Arbitrarily many futures

The last page dealt with fixed numbers of futures. In the real world, we often have to work with unknown quantities.

Iterables of futures 

Once again using the temperature method defined before, we’ll create a higher-level method to work with its future values. First, we can work with Scala collections in familiar ways.

val locs = List(Location("New York", "NY"),                Location("Los Angeles", "CA"),                Location("Chicago", "IL"))val temps =  for(loc <- locs)    yield for (t <- temperature(loc))      yield (t -> loc)

Now we have a list of future city names and temperatures: List[Future[(Float, Location)]]. But if we want to compare them together, again without blocking, we want a combined future of all temps.


val hottest =  for (ts <- Future.sequence(temps))    yield ts.maxBy { _._1 }hottest()

The value ts is a future of List[(Float, Location)]; it is not available until all the component futures have completed. In the body of the for expression we’re using maxBy to find the highest temperature, the first element of the tuple.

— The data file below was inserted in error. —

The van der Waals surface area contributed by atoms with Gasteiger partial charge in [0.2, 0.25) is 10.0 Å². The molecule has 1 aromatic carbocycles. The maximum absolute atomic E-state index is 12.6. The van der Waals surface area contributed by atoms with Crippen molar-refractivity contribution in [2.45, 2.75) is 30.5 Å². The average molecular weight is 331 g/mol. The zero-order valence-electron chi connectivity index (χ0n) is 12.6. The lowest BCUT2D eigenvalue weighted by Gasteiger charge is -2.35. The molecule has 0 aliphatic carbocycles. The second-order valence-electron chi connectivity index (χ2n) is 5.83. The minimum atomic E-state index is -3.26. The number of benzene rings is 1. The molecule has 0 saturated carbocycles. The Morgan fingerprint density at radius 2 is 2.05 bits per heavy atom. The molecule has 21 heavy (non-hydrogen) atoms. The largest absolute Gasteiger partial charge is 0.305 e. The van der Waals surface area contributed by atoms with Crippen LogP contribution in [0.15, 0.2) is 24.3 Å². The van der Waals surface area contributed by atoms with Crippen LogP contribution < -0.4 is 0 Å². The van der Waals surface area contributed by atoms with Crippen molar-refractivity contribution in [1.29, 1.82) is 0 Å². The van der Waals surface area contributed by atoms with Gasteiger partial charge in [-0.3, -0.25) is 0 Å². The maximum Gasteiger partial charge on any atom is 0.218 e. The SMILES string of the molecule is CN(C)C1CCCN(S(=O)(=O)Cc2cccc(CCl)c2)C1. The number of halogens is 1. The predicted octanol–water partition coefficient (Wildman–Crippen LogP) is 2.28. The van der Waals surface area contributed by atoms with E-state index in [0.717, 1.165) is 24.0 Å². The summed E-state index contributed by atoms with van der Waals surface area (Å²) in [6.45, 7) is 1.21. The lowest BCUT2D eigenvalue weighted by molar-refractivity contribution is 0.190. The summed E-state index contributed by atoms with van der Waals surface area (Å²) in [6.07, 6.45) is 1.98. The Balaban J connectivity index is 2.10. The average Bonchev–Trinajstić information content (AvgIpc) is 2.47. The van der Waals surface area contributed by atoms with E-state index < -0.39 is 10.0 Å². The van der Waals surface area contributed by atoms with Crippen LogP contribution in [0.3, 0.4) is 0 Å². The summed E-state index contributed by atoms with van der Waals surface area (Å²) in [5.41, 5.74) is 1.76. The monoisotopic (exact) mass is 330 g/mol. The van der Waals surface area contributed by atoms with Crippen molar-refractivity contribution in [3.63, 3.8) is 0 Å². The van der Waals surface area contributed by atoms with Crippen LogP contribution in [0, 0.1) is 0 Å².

A future of the hottest 

We can generalize this now into a single method which futures to return the name of the hottest city that you give it.

def hottest(locs: Location*) = {  val temps =    for(loc <- locs)      yield for (t <- temperature(loc))       yield (t -> loc)  for (ts <- Future.sequence(temps))    yield ts.maxBy { _._1 }._2}

When everything goes as expected, that future is fulfilled. The next section is for when things don’t go as expected.